Criminals run rings around police and banks as UK fraud soars


he financial crime wave gripping Britain continues to accelerate, new figures show, with industry calling for the government to urgently step in and tackle the problem.

Crime soared last year as lockdowns left Brits stuck at home and vulnerable to scammers targeting them over the internet or by phone. However, new stats show the surge in fraud has not abated even as lockdown restrictions have eased.

UK Finance said today that fraud rose by 30% in the first six months of 2021, costing unsuspecting victims £753.9 million. The surge was driven by a huge rise in impersonation scams. Brits lost £129.3 million to fraudsters posing as delivery companies, the NHS, government departments, and private sector companies. Losses to this type of email and text scam were 123% higher than last year.

The UK has seen a recent wave of fraudulent texts from criminals pretending to be firms like Royal Mail or DHL asking for payment of a delivery fee for a fake package. Other scams include fraudulent investments advertised online and criminals posing as bank representatives to trick customers into transferring their cash to ‘safe’ accounts actually controlled by the fraudsters.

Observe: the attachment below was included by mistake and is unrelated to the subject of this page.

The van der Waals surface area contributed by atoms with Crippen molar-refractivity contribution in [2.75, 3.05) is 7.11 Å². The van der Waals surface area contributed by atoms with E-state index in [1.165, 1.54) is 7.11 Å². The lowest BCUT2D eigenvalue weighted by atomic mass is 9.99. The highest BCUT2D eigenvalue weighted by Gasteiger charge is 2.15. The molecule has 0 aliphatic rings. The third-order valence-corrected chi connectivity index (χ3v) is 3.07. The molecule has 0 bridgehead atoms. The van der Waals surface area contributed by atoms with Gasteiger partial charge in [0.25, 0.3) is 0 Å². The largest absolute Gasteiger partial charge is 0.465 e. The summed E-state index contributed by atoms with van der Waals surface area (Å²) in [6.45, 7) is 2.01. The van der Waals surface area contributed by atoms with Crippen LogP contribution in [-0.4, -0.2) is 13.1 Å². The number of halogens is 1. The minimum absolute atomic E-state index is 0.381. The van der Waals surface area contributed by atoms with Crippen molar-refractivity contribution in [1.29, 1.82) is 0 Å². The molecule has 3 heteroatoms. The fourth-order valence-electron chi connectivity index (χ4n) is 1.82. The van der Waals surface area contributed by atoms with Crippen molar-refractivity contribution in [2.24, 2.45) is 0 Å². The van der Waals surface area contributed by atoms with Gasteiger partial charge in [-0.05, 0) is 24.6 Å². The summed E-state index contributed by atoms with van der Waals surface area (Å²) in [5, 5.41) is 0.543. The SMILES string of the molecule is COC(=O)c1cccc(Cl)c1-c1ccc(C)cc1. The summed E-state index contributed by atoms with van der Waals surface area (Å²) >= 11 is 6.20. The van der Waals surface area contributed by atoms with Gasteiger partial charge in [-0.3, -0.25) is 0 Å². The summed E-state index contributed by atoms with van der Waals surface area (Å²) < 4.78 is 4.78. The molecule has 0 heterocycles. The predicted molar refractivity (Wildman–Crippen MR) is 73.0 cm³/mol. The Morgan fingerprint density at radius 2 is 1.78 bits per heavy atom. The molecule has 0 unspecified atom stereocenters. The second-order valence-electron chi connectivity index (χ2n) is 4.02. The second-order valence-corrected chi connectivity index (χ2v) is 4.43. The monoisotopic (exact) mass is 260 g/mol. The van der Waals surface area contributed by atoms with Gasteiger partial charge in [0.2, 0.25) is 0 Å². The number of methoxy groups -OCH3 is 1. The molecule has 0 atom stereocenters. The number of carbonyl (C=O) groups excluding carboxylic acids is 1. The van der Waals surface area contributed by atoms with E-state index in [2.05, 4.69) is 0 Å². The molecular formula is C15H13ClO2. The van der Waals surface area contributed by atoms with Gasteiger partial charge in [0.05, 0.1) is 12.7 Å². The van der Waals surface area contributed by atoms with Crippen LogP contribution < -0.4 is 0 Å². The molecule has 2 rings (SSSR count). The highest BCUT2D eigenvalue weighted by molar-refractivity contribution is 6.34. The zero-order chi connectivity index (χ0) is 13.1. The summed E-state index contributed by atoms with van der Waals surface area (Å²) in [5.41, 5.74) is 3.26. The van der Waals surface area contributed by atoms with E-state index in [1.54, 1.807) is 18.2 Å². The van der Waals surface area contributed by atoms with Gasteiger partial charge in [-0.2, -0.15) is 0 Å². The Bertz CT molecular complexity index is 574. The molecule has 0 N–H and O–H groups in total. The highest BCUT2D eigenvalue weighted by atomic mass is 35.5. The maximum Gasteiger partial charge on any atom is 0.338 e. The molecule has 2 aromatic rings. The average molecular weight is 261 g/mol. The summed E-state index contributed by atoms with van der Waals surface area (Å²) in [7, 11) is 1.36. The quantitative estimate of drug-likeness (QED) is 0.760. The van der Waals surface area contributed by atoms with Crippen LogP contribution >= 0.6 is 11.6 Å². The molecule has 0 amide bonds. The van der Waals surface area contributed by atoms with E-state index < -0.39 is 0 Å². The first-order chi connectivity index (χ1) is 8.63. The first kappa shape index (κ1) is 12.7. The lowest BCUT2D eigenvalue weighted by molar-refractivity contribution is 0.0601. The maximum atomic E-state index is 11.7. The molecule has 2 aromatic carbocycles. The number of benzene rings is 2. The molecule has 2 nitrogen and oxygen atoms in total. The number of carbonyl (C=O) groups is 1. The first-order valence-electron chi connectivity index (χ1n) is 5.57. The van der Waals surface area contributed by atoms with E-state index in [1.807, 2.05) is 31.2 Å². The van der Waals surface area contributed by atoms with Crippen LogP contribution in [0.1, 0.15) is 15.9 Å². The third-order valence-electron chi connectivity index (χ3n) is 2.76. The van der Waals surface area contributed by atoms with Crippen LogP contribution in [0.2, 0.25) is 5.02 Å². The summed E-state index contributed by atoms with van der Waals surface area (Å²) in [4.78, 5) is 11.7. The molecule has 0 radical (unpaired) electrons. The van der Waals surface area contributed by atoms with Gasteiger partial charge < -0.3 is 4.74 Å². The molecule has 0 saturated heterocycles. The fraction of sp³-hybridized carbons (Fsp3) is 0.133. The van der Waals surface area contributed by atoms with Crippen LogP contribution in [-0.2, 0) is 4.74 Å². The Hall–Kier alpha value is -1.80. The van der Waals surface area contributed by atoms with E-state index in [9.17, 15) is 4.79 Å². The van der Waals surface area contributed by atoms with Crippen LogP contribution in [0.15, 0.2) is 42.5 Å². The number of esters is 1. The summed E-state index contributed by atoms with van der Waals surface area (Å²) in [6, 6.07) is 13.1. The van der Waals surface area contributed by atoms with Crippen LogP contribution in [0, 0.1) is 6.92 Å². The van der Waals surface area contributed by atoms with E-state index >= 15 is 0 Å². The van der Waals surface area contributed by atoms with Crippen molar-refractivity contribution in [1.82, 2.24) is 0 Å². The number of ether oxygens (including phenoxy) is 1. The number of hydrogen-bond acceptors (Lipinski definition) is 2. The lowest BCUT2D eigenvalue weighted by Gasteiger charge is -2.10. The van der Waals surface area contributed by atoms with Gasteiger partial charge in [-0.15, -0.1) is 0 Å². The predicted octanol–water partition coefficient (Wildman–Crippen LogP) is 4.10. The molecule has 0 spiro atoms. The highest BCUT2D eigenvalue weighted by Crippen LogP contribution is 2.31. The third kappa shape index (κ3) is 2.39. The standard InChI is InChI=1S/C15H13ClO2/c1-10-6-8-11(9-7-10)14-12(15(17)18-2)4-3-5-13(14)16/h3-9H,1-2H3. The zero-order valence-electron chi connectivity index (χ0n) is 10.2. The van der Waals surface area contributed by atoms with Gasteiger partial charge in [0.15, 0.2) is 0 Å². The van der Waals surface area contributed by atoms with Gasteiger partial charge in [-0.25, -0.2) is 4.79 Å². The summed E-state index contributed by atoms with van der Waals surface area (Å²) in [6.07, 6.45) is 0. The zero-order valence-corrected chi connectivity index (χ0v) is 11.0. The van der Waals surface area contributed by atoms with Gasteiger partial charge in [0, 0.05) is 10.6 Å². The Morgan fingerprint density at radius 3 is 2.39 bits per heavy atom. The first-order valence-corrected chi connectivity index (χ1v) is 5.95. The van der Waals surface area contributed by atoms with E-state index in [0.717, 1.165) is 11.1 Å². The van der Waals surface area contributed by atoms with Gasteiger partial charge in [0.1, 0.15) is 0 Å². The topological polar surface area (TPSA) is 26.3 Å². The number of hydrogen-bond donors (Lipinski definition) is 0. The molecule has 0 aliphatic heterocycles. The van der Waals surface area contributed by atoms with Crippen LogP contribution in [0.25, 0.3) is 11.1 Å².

UK Finance said only coordinated government action could help tackle the crime wave, the bulk of which is thought to come from criminals operating in Britain.

“Our latest figures show the sheer scale of fraud taking place in the UK and highlight clearly the need for coordinated action to address this threat,” said Katy Worobec, managing director of economic crime at UK Finance.

“The banking and finance industry invests billions in advanced systems to try and stop fraud happening in the first place, but criminals are exploiting weaknesses outside of banks’ control to trick customers into making payments directly to them.”

UK Finance said criminals were targeting people via social media to help launder the cash. Children as young as 14 are being recruited on social media to launder stolen money through their accounts.

“Criminals continue to target customers with a variety of scams, often via online platforms, and it is only through coordinated action that we will be able to really make progress in addressing the problem,” Worobec said.

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